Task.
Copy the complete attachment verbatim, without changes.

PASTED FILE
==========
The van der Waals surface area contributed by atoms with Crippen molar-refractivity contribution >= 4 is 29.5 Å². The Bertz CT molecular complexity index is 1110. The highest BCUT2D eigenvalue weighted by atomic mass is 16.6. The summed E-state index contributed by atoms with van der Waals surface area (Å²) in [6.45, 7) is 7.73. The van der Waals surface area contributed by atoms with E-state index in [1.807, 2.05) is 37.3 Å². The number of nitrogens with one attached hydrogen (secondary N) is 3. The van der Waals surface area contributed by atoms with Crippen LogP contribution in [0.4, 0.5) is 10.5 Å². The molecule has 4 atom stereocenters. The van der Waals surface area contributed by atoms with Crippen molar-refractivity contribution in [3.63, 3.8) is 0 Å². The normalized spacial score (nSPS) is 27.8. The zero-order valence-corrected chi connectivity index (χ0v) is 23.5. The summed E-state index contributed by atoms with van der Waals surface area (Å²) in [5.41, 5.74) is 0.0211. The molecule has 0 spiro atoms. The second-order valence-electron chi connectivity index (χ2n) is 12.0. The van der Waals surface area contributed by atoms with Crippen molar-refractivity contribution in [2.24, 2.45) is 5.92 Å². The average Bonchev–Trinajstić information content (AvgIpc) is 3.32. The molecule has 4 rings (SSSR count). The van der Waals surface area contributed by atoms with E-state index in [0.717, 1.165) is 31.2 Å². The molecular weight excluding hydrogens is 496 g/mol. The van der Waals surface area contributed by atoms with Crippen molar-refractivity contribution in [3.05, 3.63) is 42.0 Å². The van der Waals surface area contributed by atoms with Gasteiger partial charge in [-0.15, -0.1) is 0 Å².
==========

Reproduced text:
The van der Waals surface area contributed by atoms with Crippen molar-refractivity contribution >= 4 is 29.5 Å². The Bertz CT molecular complexity index is 1110. The highest BCUT2D eigenvalue weighted by atomic mass is 16.6. The summed E-state index contributed by atoms with van der Waals surface area (Å²) in [6.45, 7) is 7.73. The van der Waals surface area contributed by atoms with E-state index in [1.807, 2.05) is 37.3 Å². The number of nitrogens with one attached hydrogen (secondary N) is 3. The van der Waals surface area contributed by atoms with Crippen LogP contribution in [0.4, 0.5) is 10.5 Å². The molecule has 4 atom stereocenters. The van der Waals surface area contributed by atoms with Crippen molar-refractivity contribution in [3.63, 3.8) is 0 Å². The normalized spacial score (nSPS) is 27.8. The zero-order valence-corrected chi connectivity index (χ0v) is 23.5. The summed E-state index contributed by atoms with van der Waals surface area (Å²) in [5.41, 5.74) is 0.0211. The molecule has 0 spiro atoms. The second-order valence-electron chi connectivity index (χ2n) is 12.0. The van der Waals surface area contributed by atoms with Crippen molar-refractivity contribution in [2.24, 2.45) is 5.92 Å². The average Bonchev–Trinajstić information content (AvgIpc) is 3.32. The molecule has 4 rings (SSSR count). The van der Waals surface area contributed by atoms with E-state index in [0.717, 1.165) is 31.2 Å². The molecular weight excluding hydrogens is 496 g/mol. The van der Waals surface area contributed by atoms with Crippen molar-refractivity contribution in [3.05, 3.63) is 42.0 Å². The van der Waals surface area contributed by atoms with Gasteiger partial charge in [-0.15, -0.1) is 0 Å².